Lebanon and the Kassir Assassination
Samir Kassir, one of Lebanon's most anti-Syrian reporters who blamed Syria for Hariri's murder, was blown up in his car two days ago.
According to Hassan Fattah of the N.Y.Times,
"The attack on Mr. Kassir was interpreted by many in Lebanon as a warning to other anti-Syrian figures and raised fears of a wider campaign of assassinations."In a moving eulogy, Michael Young explains that the anger at Kassir's assassination should be directed against Syria.
"It's going to elicit the same kind of anger and rage among Lebanese" as the assassination of Mr. Hariri did, said Rami Khouri, editor at large of the Beirut-based Daily Star. "But the anger this time is going to be focused on Émile Lahoud."
In a second and very smart article, Michael explains why Lebanese anger should not be taken out on Lahoud, even if Jumblatt will try to exploit Lebanon's rage to unseat the pro-Syrian president. Michael lays out, in the most persuasive road map of Lebanese political psychology I have yet to read, why the young Hariri must not get drawn into the web of Jumblatt's game.
The Christian-Sunni alliance is the true measure of Lebanon at this delicate turning point in the country's history. If Hariri forsakes that alliance to honey in the mercurial embrace of the Druze warlord and to take misdirected revenge for his murdered father, Michael argues, Hariri will be lost. Lebanon will be lost. Hariri as Hamlet.
Baath Conference and Reform
Here are two good articles on what to expect from the Baath Party Congress, one by Ziad Haydar, As-Safir's excellent reporter in Damascus, and another by Rober Rabil of the Washington Institute for Near East Policy, who gives good background on the Baath Party.
Expect very leisurely change from the Baath congress
Ziad Haydar Saturday, June 04, 2005
Here is a bit:
Three scenarios have been discussed in Syria of late, ranging from the optimistic to the pessimistic, from rumors to more substantiated information.
The first scenario spoke of a "white coup," an idea promoted by foreign newspapers. This scenario provided that Assad, in the few days preceding the congress, would change officials controlling economic and political affairs. It contemplated that he would initiate a campaign against corruption and plan substantial changes in the security apparatus, removing well-known figures and paving the way for a smooth Assad leadership.
The second scenario sees the Baath congress as a basis for discussion about the future of Syria. In that way, it may decide on economic openness, the introduction of a market economy, and discuss a new law that allows other parties to participate in the leadership. Proponents of this view suggest Assad will introduce organizational changes in the party structure that will lead toward greater flexibility and a more independent relation vis-ˆ-vis political authority.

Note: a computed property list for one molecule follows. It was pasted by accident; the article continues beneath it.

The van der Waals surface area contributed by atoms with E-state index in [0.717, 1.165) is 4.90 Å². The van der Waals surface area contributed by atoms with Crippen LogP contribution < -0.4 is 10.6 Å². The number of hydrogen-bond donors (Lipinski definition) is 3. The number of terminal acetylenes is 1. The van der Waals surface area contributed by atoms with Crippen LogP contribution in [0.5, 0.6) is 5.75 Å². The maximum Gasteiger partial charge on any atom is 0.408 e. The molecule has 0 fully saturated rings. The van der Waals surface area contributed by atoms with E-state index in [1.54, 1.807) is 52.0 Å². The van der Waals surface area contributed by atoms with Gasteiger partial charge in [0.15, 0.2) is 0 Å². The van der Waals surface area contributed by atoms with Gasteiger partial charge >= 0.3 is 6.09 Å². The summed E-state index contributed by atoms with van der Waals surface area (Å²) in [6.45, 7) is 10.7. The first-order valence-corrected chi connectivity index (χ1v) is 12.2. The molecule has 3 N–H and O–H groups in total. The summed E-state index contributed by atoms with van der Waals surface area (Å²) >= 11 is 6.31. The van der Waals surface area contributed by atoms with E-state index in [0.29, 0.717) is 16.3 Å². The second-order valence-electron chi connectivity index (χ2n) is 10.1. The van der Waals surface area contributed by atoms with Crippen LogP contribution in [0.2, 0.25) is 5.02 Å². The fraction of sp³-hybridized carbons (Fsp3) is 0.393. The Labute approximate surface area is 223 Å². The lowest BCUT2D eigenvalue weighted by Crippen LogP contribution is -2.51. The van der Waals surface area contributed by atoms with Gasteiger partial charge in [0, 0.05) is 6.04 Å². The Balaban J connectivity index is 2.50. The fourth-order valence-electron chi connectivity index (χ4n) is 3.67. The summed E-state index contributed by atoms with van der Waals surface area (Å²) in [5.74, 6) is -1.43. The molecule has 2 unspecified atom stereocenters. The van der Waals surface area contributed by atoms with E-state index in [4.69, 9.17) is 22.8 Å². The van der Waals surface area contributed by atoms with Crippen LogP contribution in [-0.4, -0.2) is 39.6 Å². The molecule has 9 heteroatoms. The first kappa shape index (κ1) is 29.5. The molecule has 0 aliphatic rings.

As for the third scenario, it is a pessimistic one. It is subscribed to by the Syrian opposition, who see in the congress an occasion for cosmetic changes in order to enhance the Baath's grip on power, rather than weaken it. Opposition figures believe that the congress will not abolish the past nor build for the future.
Among the three scenarios, the second is considered the more realistic...
Baath Party Congress in Damascus: How Much Change in Syria?
June 2, 2005
Here is the ending of the short report:
It is safe to expect that Asad may further separate the Baath Party from the state, while continuing to rejuvenate Baathism, by replacing the old guard with less ideological, more pragmatic party members with an interest in reform. Correspondingly, the Regional Command may be purged of senior political figures, who will be replaced by younger Asad loyalists. This will complement Asad's attempts to open up the public sector by pursuing a kind of soft privatization and introducing gradual economic reforms to integrate Syria into the global economy.Zarqawi
Other issues that may be taken up at the congress include:
•Ending martial law, which has been in effect since 1963;
•Granting a general amnesty for political prisoners and allowing political exiles to return -- the regime has already allowed some political exiles, such as former president Amin al-Hafiz, to return;
•Suspending Law 49, which makes membership in the outlawed Muslim Brotherhood punishable by death; and
•Granting citizenship to approximately 100,000 Kurds who are permanent residents of Syria.